John Legend and Common’s “Glory” doesn’t waste a second. Legend drops in at that opening piano chord singing in the gilded croon we expect of him. But something’s different. He’s singing it like he means it, and if you listen really closely, you can hear his heartbeat bleeding into the mic. You’re already hooked by the melody and Legend’s sincerity, and then the choir bursts in with a glorious “glory” that takes you to church. And then Common comes out swinging, landing every blow with lines like “Justice is juxtaposition in us/ Justice for all just ain’t specific enough” as the choir reaches a fever pitch. It’s the perfect theme for Selma, a rousing anthem that actually fills you with hope without being trite, and this might be a year the trite-loving Golden Globes get it right.
In the same manner that Selma rises above sickly biopic conventions, “Glory” rises above sickly slapped-together soundtrack crap. And like the movie, it’s a song about then and right fucking now. “That’s why Rosa sat on the bus/ That’s why we walked through Ferguson with hands up.” Plus, all of the other nominated songs are simply boring. Lana Del Rey’s “Big Eyes” is the second best, but it’s like Adele’s “Skyfall” on cough syrup. I’ll slam the door shut if Sia’s “Opportunity” knocks. Lorde’s “Yellow Flicker Beat” is just okay. And Patti Smith and Lenny K’s “Mercy Is” is a respectable dirge, but not that listenable. –Roy Ivy
Best Performance by a Supporting Actress
Patricia Arquette, Boyhood
Jessica Chastain, A Most Violent Year
Keira Knightley, The Imitation Game
Emma Stone, Birdman
Meryl Streep, Into the Woods
Who should win: Patricia Arquette
Who will win: Emma Stone
Credit some of Patricia Arquette’s resonance to the visible effects of aging. More than the seemingly ageless Ethan Hawke, Arquette wears Boyhood’s 12-year shooting schedule like a badge of honor, with every wrinkle emblematic of the sacrifices her character makes over the years. But her performance is more than that: nuanced, textured, and almost unbearably vulnerable. Throughout the film, her highs and lows surpass those of co-stars Hawke and Ellar Coltrane, and to weave a credible emotional arc through them over the course of 12 years is nothing short of revelatory.
Emma Stone, however, was previously nominated for the above-average teen flick Easy A, and since then she’s matured into the next Meryl Streep — who, also nominated, will nod sagely as Stone approaches the podium — that rare kind of actress that can inject the same amount of pathos into a stale romantic comedy as she can prestige Oscar bait. And since Felicity Jones and Quvenzhané Wallis aren’t contenders here, the Globes are likely to anoint Stone as this year’s Bright Young Talent. I’m cool with that. She’s great. –Randall Colburn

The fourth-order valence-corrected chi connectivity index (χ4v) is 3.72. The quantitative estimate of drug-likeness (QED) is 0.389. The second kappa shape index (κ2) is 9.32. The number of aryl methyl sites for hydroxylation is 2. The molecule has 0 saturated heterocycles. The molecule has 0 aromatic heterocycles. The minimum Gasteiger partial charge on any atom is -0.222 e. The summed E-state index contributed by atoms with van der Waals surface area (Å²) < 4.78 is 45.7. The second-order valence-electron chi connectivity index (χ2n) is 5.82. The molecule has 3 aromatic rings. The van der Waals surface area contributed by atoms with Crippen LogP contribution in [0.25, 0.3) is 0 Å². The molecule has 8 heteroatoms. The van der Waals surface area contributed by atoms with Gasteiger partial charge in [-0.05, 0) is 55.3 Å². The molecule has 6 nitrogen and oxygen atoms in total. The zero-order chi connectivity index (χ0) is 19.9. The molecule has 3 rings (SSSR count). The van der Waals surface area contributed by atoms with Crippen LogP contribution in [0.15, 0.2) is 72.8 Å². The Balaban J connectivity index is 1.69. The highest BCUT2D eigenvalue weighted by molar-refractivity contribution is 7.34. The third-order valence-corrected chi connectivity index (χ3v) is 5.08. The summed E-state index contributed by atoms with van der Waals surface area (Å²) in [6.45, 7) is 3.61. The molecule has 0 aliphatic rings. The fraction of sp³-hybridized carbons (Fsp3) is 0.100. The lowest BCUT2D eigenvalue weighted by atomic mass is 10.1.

Best Performance by a Supporting Actor
Robert Duvall, The Judge
Ethan Hawke, Boyhood
Edward Norton, Birdman
Mark Ruffalo, Foxcatcher
J.K. Simmons, Whiplash
Who should win: J.K. Simmons
Who will win: J.K. Simmons
J.K. Simmons has never been easy to ignore. His singular voice, shiny scalp, and razor’s edge stand out in every one of his projects, be it on TV (Oz, Party Down) or film (Spider-Man, Burn After Reading, Juno). But as Terence Fletcher, the volcanic music teacher at the heart of Damien Chazelle’s Whiplash, Simmons made ignoring him virtually impossible. His every twitch grips your chin, forcing your eyes deep into his own. And it’s here that he asks you to identify, no matter how painful it may be, with his cruelty. That’s some acting.
More than its direction or script, it’s Simmons that gave Whiplash its hype. His nomination comes with a built-in narrative of a workhorse character actor finally breaching the A-list, on which sits every other nominee in this category (well, maaaaybe not Hawke, but he’s at least been there). By giving him the trophy, the Globes will not only have just honored the best performance in this category — Norton comes in at a distant second — they’ll also have given the audience a true success story. –Randall Colburn
Best Performance by an Actress (Comedy or Musical)
Amy Adams, Big Eyes
Emily Blunt, Into the Woods
Julianne Moore, Map to the Stars
Quvenzhané Wallis, Annie
Helen Mirren, Hundred Foot Journey
Who should win: Emily Blunt
Who will win: Emily Blunt
It’s a race between Emily Blunt’s ridiculously endearing turn in Into the Woods and Amy Adams’ sad-eyed pop-art performance in Big Eyes. On the one hand, the latter is a Weinstein joint, which automatically gives it a leg up, to say nothing of how marvelously Adams brings the struggling Margaret Keane to life onscreen. But we’ll go with Blunt. She manages to give the most memorable performance in a Disney vehicle high on star power as the Baker’s Wife, whose idealism is slowly chipped away by the dark, seedy side of the film’s fairy tale forest.